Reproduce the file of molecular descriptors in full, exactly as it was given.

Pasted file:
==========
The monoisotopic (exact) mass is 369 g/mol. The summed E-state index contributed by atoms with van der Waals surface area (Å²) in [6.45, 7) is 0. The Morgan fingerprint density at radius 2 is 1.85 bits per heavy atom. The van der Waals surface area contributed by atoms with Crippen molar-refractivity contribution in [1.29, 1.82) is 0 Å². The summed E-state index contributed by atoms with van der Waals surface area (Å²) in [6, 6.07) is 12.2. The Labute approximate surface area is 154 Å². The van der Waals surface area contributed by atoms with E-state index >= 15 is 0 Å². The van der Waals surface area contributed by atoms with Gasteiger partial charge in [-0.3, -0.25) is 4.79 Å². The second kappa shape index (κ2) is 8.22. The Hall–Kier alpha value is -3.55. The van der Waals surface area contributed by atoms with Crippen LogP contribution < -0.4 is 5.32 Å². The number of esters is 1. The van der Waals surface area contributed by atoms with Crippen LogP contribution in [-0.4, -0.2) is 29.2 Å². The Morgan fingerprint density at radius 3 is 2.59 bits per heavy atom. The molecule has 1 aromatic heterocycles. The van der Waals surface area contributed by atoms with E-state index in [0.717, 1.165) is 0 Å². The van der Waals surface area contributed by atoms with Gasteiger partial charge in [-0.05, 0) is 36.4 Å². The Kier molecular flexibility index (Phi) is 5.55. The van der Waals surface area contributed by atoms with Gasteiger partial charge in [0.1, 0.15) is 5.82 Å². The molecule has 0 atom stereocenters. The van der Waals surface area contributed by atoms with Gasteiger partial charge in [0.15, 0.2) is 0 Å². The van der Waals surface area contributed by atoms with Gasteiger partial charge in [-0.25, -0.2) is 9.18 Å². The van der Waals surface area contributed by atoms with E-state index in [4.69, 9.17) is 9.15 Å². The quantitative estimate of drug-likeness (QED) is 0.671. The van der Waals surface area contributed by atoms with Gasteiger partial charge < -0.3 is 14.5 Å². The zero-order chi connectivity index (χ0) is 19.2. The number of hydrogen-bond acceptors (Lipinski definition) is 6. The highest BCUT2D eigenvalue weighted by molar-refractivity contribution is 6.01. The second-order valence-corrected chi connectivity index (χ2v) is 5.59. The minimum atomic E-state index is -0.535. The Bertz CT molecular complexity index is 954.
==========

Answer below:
The monoisotopic (exact) mass is 369 g/mol. The summed E-state index contributed by atoms with van der Waals surface area (Å²) in [6.45, 7) is 0. The Morgan fingerprint density at radius 2 is 1.85 bits per heavy atom. The van der Waals surface area contributed by atoms with Crippen molar-refractivity contribution in [1.29, 1.82) is 0 Å². The summed E-state index contributed by atoms with van der Waals surface area (Å²) in [6, 6.07) is 12.2. The Labute approximate surface area is 154 Å². The van der Waals surface area contributed by atoms with E-state index >= 15 is 0 Å². The van der Waals surface area contributed by atoms with Gasteiger partial charge in [-0.3, -0.25) is 4.79 Å². The second kappa shape index (κ2) is 8.22. The Hall–Kier alpha value is -3.55. The van der Waals surface area contributed by atoms with Crippen LogP contribution < -0.4 is 5.32 Å². The number of esters is 1. The van der Waals surface area contributed by atoms with Crippen LogP contribution in [-0.4, -0.2) is 29.2 Å². The Morgan fingerprint density at radius 3 is 2.59 bits per heavy atom. The molecule has 1 aromatic heterocycles. The van der Waals surface area contributed by atoms with E-state index in [0.717, 1.165) is 0 Å². The van der Waals surface area contributed by atoms with Gasteiger partial charge in [-0.05, 0) is 36.4 Å². The Kier molecular flexibility index (Phi) is 5.55. The van der Waals surface area contributed by atoms with Gasteiger partial charge in [0.1, 0.15) is 5.82 Å². The molecule has 0 atom stereocenters. The van der Waals surface area contributed by atoms with Gasteiger partial charge in [0.15, 0.2) is 0 Å². The van der Waals surface area contributed by atoms with Gasteiger partial charge in [-0.25, -0.2) is 9.18 Å². The van der Waals surface area contributed by atoms with E-state index in [4.69, 9.17) is 9.15 Å². The quantitative estimate of drug-likeness (QED) is 0.671. The van der Waals surface area contributed by atoms with Gasteiger partial charge < -0.3 is 14.5 Å². The zero-order chi connectivity index (χ0) is 19.2. The number of hydrogen-bond acceptors (Lipinski definition) is 6. The highest BCUT2D eigenvalue weighted by molar-refractivity contribution is 6.01. The second-order valence-corrected chi connectivity index (χ2v) is 5.59. The minimum atomic E-state index is -0.535. The Bertz CT molecular complexity index is 954.